Caffeine in Coffee

A Roaster’s Guide to Coffee Roast Levels

Finding the right roast profile for the maximum enjoyment of each individual coffee can and should be half the fun. The coffee industry has no set roast profile and roasts vary from roaster to roaster. Since you are now are considering being a home roaster and will soon develop your own interpretation of roasts and what serves you best, here are some guidelines for your journey

First Crack

The first of two distinct pyro lytic reactions in roasting coffee. First crack is distinguished by a loud cracking or popping sound and occurs in most roasters between 390 – 410 degrees Fahrenheight. It has sound similar to the popping of popcorn. First crack marks a rapid expansion of the seed and the point where water and carbon dioxide fracture, leading the liberation of moisture in the form of steam. This process opens the crease in the bean just enough to release the remaining silver skin in the form of chaff.

City Roast Levels

This is the earliest palatable stage that the roast can be stopped and result in good tasting coffee. City roast occur between 412 – 425 degrees on most roasters. At this roast level the origin flavor is not eclipsed by roast flowers, but the risk is that sourness, astringency, or under developed sweetness can make the cup unpleasant.

City Roasts generally have a light brown color with strong surface texture, even dark creases in the bean surface and only moderate expansion of bean size. This varies greatly in different coffees, though. As a very general rule to achieve City roast the coffee is removed from the heat at the last detectable sound of first crack or very soon after with no development towards 2nd crack.

This roast level is often used for cupping as it unmasks the most characteristics while allowing for the beans individual profile to be exposed. Some coffees at this roast level will brighten up a blend.

City + Roast Level

This ideal roast level. also called a medium roast, occurs roughly between 425 – 435 degrees F on most roasters. The coffee has been allowed to develop anywhere from 10 seconds to 1 minute or more, depending on the roast method after the last “POP” of first crack. These times and heat ranges vary depending on the roast flavor and the origin of the green coffee.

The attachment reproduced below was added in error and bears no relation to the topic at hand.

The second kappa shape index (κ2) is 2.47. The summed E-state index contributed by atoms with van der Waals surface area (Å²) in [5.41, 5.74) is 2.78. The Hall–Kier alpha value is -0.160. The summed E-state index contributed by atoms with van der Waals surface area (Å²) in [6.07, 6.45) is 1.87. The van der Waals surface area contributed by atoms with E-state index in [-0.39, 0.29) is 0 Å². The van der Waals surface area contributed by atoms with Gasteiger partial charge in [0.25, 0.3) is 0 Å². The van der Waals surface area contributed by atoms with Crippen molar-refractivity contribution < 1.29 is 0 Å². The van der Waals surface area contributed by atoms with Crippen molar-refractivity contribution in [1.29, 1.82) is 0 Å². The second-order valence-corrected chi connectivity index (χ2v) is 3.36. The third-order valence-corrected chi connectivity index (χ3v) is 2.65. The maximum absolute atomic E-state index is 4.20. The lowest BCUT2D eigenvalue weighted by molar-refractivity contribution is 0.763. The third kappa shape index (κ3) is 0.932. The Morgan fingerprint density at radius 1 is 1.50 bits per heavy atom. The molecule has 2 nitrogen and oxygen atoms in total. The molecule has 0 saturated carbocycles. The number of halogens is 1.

At this level their is a balance between moderate roast flavor and the origin flavor of the bean. Astringent, sour or “baked” light roast flavors a re reduced, yet the flavors specific to a particular coffee lot are still expressed in the cup. City + roasts have a medium brown color and may not yet have the smooth surface that with further development towards 2nd crack

Full City Roast Level

Full city is right at the brink of 2nd crack, roughly between 435 – 445 degrees F. At this roast level, certian qualities of the origin might be best experienced when the roast flavors are actually greater. Many Sumatran coffees fall into this category. Full city roasts have a much more uniform dark brown color and have a smooth surface from the browning and bean expansion that occur as the coffee is on the brink of Second Crack

Second Crack

Second Crack is the second audible clue the roaster/operator receives about the degree of roast. Whereas first crack sounds like popcorn cracking, second crack has a faster shallower patter, much like rice Krispies in milk. Second crack is a farther stage of the pyro lytic conversion of compounds and occurs around 440 – 450 Fahrenheight. This is a physical fracturing of the cellular matrix of the coffee and results in a eventual migration of the oils from their chambers within the coffee to the outside of the bean, When 2nd crack is volatile enough, it can blow small discs off the coffee bean.

French Roast

The most popular of the dark roasts, French roast is achieved when you allow the roast to continue into the 2nd crack until the beans are very dark and very oily.

Italian or Espresso Roast

The roast most often used in making espresso drinks shots of espresso. Not all of the dark roasts make a great espresso but should be tried to see what suits your pallet. Italian roasts is achieved when you allow the beans to roast to almost black, very oily and beyond French Roast. As the roast gets darker they speed up considerably so the difference between a French Roast and an Italian roast is only seconds when roasting.

Note:

Temperatures given are general and relative to the quality and placement of the thermo-probe. They are not the absolute truth for all roasters. If your roaster cannot measure the temperature – don’t worry. Use all your senses to judge the sight, smell, sound and more importantly the taste of the roasted coffee.